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Joe Schmidt in Toronto. Picture: Brendan Moran / SPORTSFILE

Joe Schmidt in Toronto. Picture: Brendan Moran / SPORTSFILE

Robbie Henshaw after taking a knock against the USA. Photo: Brendan Moran / SPORTSFILE

Robbie Henshaw after taking a knock against the USA. Photo: Brendan Moran / SPORTSFILE

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Joe Schmidt in Toronto. Picture: Brendan Moran / SPORTSFILE

ROBBIE HENSHAW found the step up to Test level a real challenge, but Ireland's newest international relished his first cap against the US Eagles and is now hoping his side can build on their narrow victory when they face Canada next weekend.

The 19-year-old became just the fourth teenager to play for Ireland in the professional age in Houston on Saturday, following Gordon D'Arcy, Luke Fitzgerald and Rhys Ruddock into an exclusive club.

He impressed in his physicality and might even have had a debut try to celebrate only to spill Fergus McFadden's pass early in the second half as the tourists eked out a 15-12 win over the Americans at the BBVA Compass Stadium.

Despite the narrow margin of victory, Henshaw was happy with how a young Irish team went about their triumph and is hoping for even better against Canada.

"We got the win in the end, that is what we wanted. We wanted a good performance, we did get a good performance and we have to build on that next week," he said.

"The Americans were extremely physical and we knew they would be with their centres and back-rows crashing it. I took a few big hits myself and I'm feeling it."

The Athlone native was also pleased with how he played on his first start for his country despite spurning a debut try.

"I was pretty happy with getting my first cap, my parents were there and I was happy with my performance, so, overall, I was happy," he said.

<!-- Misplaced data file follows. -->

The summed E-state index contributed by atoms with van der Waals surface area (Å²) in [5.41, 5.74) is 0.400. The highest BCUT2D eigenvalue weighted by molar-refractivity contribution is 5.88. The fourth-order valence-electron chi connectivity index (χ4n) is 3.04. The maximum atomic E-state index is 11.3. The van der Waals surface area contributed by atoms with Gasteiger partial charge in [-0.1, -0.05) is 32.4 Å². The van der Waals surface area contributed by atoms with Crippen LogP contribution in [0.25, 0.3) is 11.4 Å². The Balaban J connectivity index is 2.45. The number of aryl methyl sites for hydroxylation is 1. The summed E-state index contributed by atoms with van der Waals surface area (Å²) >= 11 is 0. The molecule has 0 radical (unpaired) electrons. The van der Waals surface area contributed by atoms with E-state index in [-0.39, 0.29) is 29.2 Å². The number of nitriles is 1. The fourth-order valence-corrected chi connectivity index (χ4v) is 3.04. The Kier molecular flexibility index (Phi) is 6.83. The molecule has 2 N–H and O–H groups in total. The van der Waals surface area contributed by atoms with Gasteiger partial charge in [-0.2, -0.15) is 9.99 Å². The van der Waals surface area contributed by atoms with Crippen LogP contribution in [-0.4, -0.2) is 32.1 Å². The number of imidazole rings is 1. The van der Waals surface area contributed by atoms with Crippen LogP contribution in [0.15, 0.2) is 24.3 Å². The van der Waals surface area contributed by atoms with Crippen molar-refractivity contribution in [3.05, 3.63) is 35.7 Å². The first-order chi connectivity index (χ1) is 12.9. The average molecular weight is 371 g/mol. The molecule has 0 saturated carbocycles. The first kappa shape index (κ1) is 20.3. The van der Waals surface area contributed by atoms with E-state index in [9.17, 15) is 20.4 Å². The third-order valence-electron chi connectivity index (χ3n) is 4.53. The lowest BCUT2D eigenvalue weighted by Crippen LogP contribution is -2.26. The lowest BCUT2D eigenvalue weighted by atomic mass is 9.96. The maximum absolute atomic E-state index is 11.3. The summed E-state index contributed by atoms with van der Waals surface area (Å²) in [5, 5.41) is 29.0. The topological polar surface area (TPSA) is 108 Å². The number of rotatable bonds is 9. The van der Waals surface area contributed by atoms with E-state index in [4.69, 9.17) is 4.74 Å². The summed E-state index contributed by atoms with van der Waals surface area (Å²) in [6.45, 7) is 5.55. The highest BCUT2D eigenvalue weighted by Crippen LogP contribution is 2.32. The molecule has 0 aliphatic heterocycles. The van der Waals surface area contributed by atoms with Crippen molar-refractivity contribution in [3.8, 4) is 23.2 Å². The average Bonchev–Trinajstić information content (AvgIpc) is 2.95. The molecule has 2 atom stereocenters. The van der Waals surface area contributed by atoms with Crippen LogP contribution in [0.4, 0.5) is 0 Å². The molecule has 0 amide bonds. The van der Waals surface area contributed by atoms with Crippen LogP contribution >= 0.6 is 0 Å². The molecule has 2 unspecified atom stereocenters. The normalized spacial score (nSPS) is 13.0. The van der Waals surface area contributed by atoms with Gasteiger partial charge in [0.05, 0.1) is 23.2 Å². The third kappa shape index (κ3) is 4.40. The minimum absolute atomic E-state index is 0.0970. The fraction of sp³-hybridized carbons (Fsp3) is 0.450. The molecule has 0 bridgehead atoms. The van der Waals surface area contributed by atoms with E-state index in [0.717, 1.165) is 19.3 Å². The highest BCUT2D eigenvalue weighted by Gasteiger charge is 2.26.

"I got into the game early with those hits and got going, unfortunately I got caught in the headlights and let the ball slip by me. It wasn't a knock-on, it slipped out of my hands and off my hip. I should have slowed up a small bit, the lights were shining down and my vision was blurred. These things happen and I need to learn from it.

"The conditions were pretty tough to play in and we prepared for that and knew what it was going to be like. Two teams had to play in it, at the same time, so we just had to get on with.

"Definitely, it was a big step higher than European or provincial rugby. It was a faster game, it was free-flowing and the hits were bigger. I felt comfortable at the start, got myself into the game and did what I usually do."

Ireland arrived in Toronto on Sunday evening ahead of Saturday night's meeting with the Canadians at BMO Field, the home of Toronto FC, with a record crowd expected.

They are carrying a couple of knocks from the physical battle with the US, with Chris Henry the major doubt after he suffered a deep gash over his eye during the second half. The Ulster openside will sit out contact training for the first half of the week.

Henshaw is another of the walking wounded after he landed heavily on his shoulder on Saturday, suffering a stinger, while McFadden needed three stitches to a wound and also jarred his neck. Captain Peter O'Mahony was in the wars and has elbow bruising, but all three are expected to recover.

Canada will be battle hardened after winning their third game in succession against Tonga on Saturday by 36-27.

Incoming Ireland coach Joe Schmidt is set to continue his watching brief having arrived on Friday, with Les Kiss remaining the man in charge on tour.

Looking ahead to the game, Ireland scrum-half Isaac Boss added: "It is important to build on the win (against USA), we have Canada now and it is important to sort out our breakdown and the frailties that the USA managed to exploit.

"It was good to play with the young guys, there is some great potential for the future."


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